My literary idols include the great humorists of the first half of the twentieth century. They continue to entertain me when I read and inspire me as I write. They knew how to craft a sentence.
They sometimes began their pieces with a quote they found especially ridiculous and proceeded to use it as a writing prompt. For example, Perelman had a field day with Diana Vreeland’s Why don’t you rinse your blond child’s hair in dead champagne to keep it gold, as they do in France?
James Thurber begins “Something to Say” with a quote from a thing called “Memoirs of a Polyglot” by William Gerhardt.*
Hugh Kingsmill and I stimulated each other to such a pitch that after the first meeting he had a brain storm and I lay sleepless all night and in the morning was on the brink of a nervous breakdown.
After that, Thurber is off and running. His fictional narrator recollects his experiences with the spectacularly obnoxious Elliot Vereker and explains why he was “the only man who ever continuously stimulated me to the brink of a nervous breakdown.”
This is one of my favorite Thurber pieces, and one which still sticks in my mind not just because it is funny but because of the structure of a single sentence. Thurber was a rewriter—every piece went through multiple drafts—so you know that the published sentences were structured exactly as intended.
That single sentence appears within:
“…Vereker always liked to have an electric fan going while he talked and he would stick a folded newspaper into the fan so that the revolving blades scuttered against it, making a noise like the rattle of machinegun fire. This exhilarated him and exhilarated me, too, but I suppose it exhilarated him more than it did me. He seemed, at any rate, to get something out of it that I missed. He would raise his voice so that I could hear him above the racket. Sometimes, even then, I couldn’t make out what he was saying. “What?” I would shout. “You heard me!!” he would yell, his good humor disappearing in an instant.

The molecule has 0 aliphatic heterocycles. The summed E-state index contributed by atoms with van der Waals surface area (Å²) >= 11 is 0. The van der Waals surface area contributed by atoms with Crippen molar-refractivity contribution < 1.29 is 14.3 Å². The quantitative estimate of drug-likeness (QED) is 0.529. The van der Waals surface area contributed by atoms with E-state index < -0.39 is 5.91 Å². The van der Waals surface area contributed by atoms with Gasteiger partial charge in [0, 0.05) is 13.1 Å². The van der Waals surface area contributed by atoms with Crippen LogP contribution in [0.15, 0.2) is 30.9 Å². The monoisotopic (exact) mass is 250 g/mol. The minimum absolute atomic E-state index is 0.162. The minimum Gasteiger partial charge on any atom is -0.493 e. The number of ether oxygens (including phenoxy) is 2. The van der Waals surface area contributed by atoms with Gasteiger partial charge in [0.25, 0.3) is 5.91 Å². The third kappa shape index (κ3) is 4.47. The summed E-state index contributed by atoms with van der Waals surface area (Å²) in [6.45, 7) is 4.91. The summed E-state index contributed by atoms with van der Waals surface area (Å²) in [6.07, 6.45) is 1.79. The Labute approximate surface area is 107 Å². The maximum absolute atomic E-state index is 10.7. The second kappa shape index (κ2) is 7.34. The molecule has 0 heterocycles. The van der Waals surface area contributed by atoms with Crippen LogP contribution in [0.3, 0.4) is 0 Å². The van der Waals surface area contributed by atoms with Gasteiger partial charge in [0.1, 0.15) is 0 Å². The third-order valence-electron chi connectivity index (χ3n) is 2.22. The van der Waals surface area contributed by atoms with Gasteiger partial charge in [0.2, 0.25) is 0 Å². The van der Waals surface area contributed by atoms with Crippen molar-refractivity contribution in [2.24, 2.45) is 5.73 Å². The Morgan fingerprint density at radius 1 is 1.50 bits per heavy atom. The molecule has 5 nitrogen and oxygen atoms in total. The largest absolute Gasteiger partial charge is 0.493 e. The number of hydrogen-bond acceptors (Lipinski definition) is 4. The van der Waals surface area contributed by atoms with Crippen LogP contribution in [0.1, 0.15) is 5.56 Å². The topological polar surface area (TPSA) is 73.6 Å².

I had, of course, not heard him at all. There was no reasoning with him, no convincing him. I can still hear the musketry of those fans in my ears. They have done, I think, something to me.”
Note the odd structure of that last sentence. Most of us would have worded it
I think they have done something to me.
Thurber interrupts the sentence, sticking “I think” in the middle, creating an awkward rhythm. If you try reading the piece aloud, you are likely to trip on “I think.” The narrator himself stops here, still grappling with what that “something” was. The structure of this sentence conveys the damage done to the poor man. It’s brilliant.
That’s the thing about the great American humorists of the last century: They weren’t just funny—they were wonderful stylists. We can learn from them.
Writers and their critics often focus on word choices, and of course they’re important, but they’re not enough. Mechanics and syntax are equally crucial. As we write, and as we rewrite, we must honor the rhythm of our sentences.
*To make sure that “Memoirs of a Polyglot” was an actual publication, I searched the web, and it was. His name is listed as William Gerhardie, and he apparently wrote lots of books, including God’s Fifth Column and The Memoirs of Satan.